Our Company’s enduring commitment to food safety and quality assurance is rooted in the vision and values of our founder, Henry John Heinz, a pioneer in the packaged foods industry who was a prominent original advocate for the adoption of the Pure Food and Drug Act in 1906.
As the “Pure Food Company,” Heinz has manufacturing and food safety practices and processes that are designed to ensure that our food products meet stringent quality and safety specifications.
Our food safety accomplishments in Fiscal Years 2010 and 2011 include:
- Exceeding our global quality improvement goals for factories and co-packers applying our best-in-class Quality Risk Management Processes
- Expanding our global quality management system throughout our supply chain, including suppliers, factories and co-packers
- Sharing best practices with our Emerging Markets businesses to drive consistently high food safety standards around the world. These best practices have been developed in markets like the United States and Europe, where Heinz has a long and distinguished track record of food safety.
Our strong performance in the area of food safety reflects our comprehensive management approach. At Heinz, Food Safety and Quality Assurance processes are integrated into our Office of Risk Management and Enterprise Reputation and Risk Management function. The Company uses two risk assessment tools that highlight potential risk associated with each ingredient that we buy and categorize our suppliers based on risk.
Our Quality Risk Management Process is applied to our factories and co-packers.
Our Supply Chain Quality Management Process identifies and highlights potential risks throughout the supply chain so that we may take preventive or precautionary action as needed.
Quality Risk Management Process
The globally adopted Quality Risk Management Process (QRMP) gives us an index of how well we are controlling food safety and quality assurance in our factories. This process is based on internal and externally recognized quality standards, including ISO 9001, ISO 2200 and Hazard Analysis and Critical Control Points, a food safety risk assessment process focused on controlling biological, chemical and physical hazards within the food chain.
QRMP is designed to continually reduce food safety risks, identify and share best practices, and measure all Heinz facilities against a global common standard. It also defines gaps, establishes improvement plans and strives for excellence and long-term targets as part of a continuous improvement process.
Importantly, this process defines operational and system standards that all facilities are expected to achieve. It utilizes a scoring system that establishes and weighs more than 40 critical categories of the quality and safety systems and takes into account the effectiveness of that control system. Each factory assessment is completed by independent third-party auditors or Heinz staff. The results of the assessment generate a score called the Risk Control Rating, an indication of how effectively each site is managing and controlling its risks.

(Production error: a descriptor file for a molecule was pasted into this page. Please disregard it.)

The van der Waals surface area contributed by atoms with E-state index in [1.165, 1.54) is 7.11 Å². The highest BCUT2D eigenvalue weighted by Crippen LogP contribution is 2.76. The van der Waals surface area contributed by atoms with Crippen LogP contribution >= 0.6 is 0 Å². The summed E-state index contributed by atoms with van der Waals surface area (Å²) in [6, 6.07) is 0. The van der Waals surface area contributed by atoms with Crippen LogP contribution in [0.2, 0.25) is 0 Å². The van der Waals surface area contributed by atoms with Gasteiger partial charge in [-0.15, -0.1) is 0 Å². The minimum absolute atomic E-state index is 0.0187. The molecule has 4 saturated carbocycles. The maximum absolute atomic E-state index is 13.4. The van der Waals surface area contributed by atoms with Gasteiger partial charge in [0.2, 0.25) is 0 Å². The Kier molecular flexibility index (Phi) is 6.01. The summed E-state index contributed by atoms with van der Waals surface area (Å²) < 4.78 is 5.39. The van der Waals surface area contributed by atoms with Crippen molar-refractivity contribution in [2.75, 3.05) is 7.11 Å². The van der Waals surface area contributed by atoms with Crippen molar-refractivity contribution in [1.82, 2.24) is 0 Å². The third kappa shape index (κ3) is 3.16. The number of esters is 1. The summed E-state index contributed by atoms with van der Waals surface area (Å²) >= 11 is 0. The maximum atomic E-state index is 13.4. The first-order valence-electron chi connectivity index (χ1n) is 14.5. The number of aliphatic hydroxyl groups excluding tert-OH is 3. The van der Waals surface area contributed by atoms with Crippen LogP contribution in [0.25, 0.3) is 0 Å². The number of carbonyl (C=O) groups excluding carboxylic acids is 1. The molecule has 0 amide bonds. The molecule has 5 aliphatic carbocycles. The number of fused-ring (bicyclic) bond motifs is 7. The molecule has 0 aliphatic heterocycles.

A site-specific improvement plan is created at each facility based upon its current Risk Control Rating scores and target goals. Progress is tracked monthly to ensure actions will deliver the anticipated final result.
In Fiscal Years 2010 and 2011, all Heinz-owned and operated facilities around the world were assessed against this standard to enable us to measure the improvements in our quality performance.
We are using QRMP to drive consistent best practices at our factories and co-packers. This process is a proactive quality management system that coordinates and directs activities at our factories and co-packers to control food safety hazards. In order to continually improve each plant’s performance, a risk-based, prioritized improvement plan is developed every year for each facility.
Supply Chain Quality Management
To identify and address potential food safety issues in our supply chain, our global Supply Chain Quality Management Process mitigates the risk associated with each ingredient that we buy and also categorizes our suppliers based on risk. Heinz has a highly trained team of supplier auditors around the world that consistently enforces Heinz quality and food safety standards. We also provide training and measure supplier compliance with our processes. As part of this process, raw materials and ingredients that we purchase from suppliers are covered by a written specification that is signed by the supplier. Our goal at all times is to maintain compliance levels at 100%.